Poem For The Sunday Lectionary (Easter 5)

(John 14: 1-14)

We thought you wore the skin
of thunder, spoke in verbs of stormwind,
majestic and mighty as lightning
upon summits,
as the cold and silent fire
of distant stars; hidden behind
a curtain in the temple,
an untouchable invisibility approachable
by the highest priest only,
hands freshly blooded
from an altar.

And then somehow the veil was parted:
we gained glimpses of the glory
of the nearness of your love
as the hurting were healed,
the outcast befriended,
the lost restored,
and everywhere the powers of death
had their dominion challenged,
by the son of a Jewish carpenter
from Galilee.

If you have seen me,
said Jesus, you have seen the Father.

And we do see you there,
in the Gospels,
healing in synagogues
and in houses,
feeding the hungry on hillsides,
embracing the lepers and the sinners,
turning over the tables
in the temple,
nailed to a cross of injustice
but risen,
greeting women at
the graveside,
sharing bread with your friends,
the dominion of death
Approachable, reachable,
the accessible God,
visible in the skin of Jesus.

But you are not done,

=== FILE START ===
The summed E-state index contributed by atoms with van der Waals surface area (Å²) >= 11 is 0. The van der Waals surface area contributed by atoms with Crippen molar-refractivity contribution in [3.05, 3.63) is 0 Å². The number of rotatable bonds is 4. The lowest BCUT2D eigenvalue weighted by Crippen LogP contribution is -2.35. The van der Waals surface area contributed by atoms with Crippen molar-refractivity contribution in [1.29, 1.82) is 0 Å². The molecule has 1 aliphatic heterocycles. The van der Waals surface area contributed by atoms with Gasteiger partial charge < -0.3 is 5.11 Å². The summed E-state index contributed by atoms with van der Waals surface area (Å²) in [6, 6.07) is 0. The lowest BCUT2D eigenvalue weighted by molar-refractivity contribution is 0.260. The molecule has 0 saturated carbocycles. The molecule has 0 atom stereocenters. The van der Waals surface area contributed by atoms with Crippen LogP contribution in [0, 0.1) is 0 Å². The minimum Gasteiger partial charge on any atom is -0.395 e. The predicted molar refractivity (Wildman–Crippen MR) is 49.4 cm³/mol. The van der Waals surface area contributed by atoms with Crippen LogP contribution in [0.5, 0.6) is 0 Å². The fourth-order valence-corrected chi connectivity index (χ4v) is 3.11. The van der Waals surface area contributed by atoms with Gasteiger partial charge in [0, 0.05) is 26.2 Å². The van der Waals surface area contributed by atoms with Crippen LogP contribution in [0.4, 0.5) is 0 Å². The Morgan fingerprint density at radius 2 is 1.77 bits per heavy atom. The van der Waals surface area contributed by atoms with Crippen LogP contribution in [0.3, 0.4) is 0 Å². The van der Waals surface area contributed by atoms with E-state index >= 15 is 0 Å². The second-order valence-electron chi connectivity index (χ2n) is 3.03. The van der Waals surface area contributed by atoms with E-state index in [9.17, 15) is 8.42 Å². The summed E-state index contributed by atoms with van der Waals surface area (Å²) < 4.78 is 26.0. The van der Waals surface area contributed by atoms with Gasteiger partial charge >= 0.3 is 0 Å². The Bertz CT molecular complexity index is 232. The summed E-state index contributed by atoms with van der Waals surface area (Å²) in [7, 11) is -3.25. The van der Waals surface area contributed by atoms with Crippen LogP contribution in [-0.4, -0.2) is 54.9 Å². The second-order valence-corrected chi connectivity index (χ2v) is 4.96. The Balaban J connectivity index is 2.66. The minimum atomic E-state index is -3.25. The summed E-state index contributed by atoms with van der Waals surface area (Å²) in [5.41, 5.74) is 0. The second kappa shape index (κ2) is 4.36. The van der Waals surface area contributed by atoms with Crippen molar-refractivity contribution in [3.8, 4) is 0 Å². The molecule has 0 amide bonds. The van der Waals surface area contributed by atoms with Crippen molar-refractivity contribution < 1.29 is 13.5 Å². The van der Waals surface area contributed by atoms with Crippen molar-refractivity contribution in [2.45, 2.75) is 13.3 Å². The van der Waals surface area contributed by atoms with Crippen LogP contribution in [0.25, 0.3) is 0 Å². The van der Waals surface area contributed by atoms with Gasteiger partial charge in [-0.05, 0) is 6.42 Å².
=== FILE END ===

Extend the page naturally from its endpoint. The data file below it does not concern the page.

not content to wear
such skin only in the pages
of the Gospels.
The many-coloured, multi-shaped
body of Christ ā€“ the Church
wide as the nations of the world ā€“
bears your image where it acts
in your love:
still feeding,
still healing,
still teaching mercy,
making you visible

not in great
structures nor
in high saints alone,
but in the ordinary
persons in the pews,
as here, on a day like any other,
a woman making dinner,
and packing it,
knocking on the door of a neighbour
newly home from surgery for cancer:
the face of the one receiving it
lit with thankfulness,
the face of the one freely giving
like the face
of God.

6 thoughts on “Poem For The Sunday Lectionary (Easter 5)

  1. Sam Goodes says:

    Andrew – thanks for this poem. It spoke powerfully to me this week as I was wrestling with the text. Our Federal Government brought down a budget on Tuesday night which has left me wondering where any sense of compassion has gone – we can not, it seems, rely on public policy to care for those in need. It will become even more important that we, as the hands and feet of Christ on earth, be there for those who are in the greatest need. And that we might see the face of God in that other is my greatest prayer…

  2. Stacy says:

    Thank you, Andrew. Your poem was the missing piece of my sermon, and I gladly credit you for so beautifully showing us the Way of Jesus.

  3. mathilda georges says:

    I am preparing to preach a sermon for a funeral this morning. I came across your poem. It spoke volumes tome. I used it as the text for my sermon.

  4. Michelle S. says:

    I love the conclusion of your story…a woman making food for a sick neighbor. Jesus as real as it gets! Thank you.

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